- Go for it! Many students feel that they are not up to the task of competing for prestigious scholarships, such as the Rhodes or Marshall; but anyone with enough drive and ambition should be encouraged to pursue their dreams. People are not born great scholars; they are developed with hard-work and determination.
- Requesting Letters
Most scholarship applications required at least one letter of recommendation, so it is important to know how to approach professors, advisors, bosses, and others to write a letter.
Choosing Your Letter Writers
If you have developed significant relationships with several individuals, you will need to decide who to ask for letters. Knowing how to ask for them in a professional manner will increase your chances of receiving a carefully considered letter.
- Carefully read your application materials to determine the preferred letter writers-e.g. professor, advisor, etc.
- Choose individuals familiar with you and your work-academic or volunteer. You may be tempted to choose someone with a more prestigious title or position, who does not know you as well, but this will be evident to the scholarship committees.
- Choose someone familiar with your recent activities (2-3 years).
- Avoid asking family, friends, ministers or high school teachers.
When Requesting Letters Always:
- Give your writers plenty of time. (If possible, submit your requests at least three weeks before the deadline.)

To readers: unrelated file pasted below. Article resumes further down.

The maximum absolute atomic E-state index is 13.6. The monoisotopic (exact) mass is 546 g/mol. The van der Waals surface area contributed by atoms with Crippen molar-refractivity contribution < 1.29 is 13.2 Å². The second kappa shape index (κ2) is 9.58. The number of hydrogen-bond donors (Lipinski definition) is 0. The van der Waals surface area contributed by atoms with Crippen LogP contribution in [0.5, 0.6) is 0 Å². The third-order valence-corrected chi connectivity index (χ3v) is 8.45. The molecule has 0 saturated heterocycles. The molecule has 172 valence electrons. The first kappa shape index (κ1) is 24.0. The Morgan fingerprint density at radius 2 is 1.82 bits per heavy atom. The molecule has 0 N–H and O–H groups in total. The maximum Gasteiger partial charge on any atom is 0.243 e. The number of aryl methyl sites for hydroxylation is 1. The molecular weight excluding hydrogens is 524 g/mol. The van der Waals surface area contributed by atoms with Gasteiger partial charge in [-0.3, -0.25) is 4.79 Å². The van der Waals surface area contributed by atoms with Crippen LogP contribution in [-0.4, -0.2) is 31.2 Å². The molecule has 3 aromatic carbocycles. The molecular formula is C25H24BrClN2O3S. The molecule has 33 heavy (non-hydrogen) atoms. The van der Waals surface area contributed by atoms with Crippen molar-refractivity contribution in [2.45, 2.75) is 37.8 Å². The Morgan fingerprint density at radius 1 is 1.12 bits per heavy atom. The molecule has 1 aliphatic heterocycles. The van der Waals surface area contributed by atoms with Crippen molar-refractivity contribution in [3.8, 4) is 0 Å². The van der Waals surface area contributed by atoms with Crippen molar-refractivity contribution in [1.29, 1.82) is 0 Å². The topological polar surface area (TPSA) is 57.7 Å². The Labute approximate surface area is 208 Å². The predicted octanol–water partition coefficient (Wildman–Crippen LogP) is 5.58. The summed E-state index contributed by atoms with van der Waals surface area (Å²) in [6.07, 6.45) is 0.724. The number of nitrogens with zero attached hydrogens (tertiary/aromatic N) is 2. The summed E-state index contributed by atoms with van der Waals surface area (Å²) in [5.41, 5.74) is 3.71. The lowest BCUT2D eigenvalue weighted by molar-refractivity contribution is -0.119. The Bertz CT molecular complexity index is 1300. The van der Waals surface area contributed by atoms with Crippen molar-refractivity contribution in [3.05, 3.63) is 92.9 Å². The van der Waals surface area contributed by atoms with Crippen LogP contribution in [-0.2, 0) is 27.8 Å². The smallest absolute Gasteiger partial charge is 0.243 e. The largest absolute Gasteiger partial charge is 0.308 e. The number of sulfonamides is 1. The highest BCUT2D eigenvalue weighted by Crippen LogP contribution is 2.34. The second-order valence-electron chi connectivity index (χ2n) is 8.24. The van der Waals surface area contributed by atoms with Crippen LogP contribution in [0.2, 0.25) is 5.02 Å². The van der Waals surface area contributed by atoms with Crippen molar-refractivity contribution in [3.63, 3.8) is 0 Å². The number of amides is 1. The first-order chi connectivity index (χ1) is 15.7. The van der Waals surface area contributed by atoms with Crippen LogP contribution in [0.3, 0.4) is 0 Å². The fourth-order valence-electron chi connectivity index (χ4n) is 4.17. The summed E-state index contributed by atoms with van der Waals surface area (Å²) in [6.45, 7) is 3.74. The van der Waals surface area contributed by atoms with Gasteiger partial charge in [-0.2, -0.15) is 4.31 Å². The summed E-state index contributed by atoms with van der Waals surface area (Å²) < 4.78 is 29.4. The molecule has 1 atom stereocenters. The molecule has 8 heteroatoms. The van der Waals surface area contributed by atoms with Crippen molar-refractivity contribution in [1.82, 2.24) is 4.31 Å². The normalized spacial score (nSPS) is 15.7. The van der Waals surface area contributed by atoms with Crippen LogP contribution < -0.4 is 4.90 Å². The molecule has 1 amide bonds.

- Provide a draft of your scholarship essays-especially the personal statement.
- Be polite, but always check with your writers well ahead of the deadline.
- In addition to your verbal request, provide a written request that clearly indicates:
- Full name of the scholarship
- How the award fits your academic and personal goals
- Deadline for submission
- Destination address
- Details about the scholarship:
- Selection criteria
- Scholarship goals
- Structure and amount of the award
- Writing Essays
- Joe Schall, Writing Personal Statements Online: https://www.e-education.psu.edu/writingpersonalstatementsonline/
- Anne Lamont, "Shitty First Drafts"
- Alex Thaler’s the Art of the Personal Statement
- Stephen King, On Writing – the first part is a memoir and less useful, but the last half has a lot of good readings on how to keep writing simple and on being specific
- Mary Hale Tolar and Jane Curlin have both written fine short essays on statements
- Bits of the four NAFA books
- Donald Asher, Graduate Admissions Essays
- Tracey Kidder, Good Prose: The Art of Nonfiction
- good resources for students put up by Pomona College's Writing Center: http://research.pomona.edu/writingcenter/resources/student-resources/
- James Durban, Be a College Achiever (specifically the “writing chapters”)
- Preparing for an Interview
Before the Interview
- Know your interviewers--the organization namesake, etc.
- Review your application to anticipate questions.
- Stay apprised of current events in the news.
- Participate in mock interviews in our office.
- Review relevant information listed below.
- Create a packing checklist.
- Pack backup clothing options.
- Consider bringing a Tide Pen for emergency spills.
- Choose neat, conservative clothing that is clean and comfortable.
- Try on all clothes in advance to check fit.
- Avoid new shoes you haven't broken in.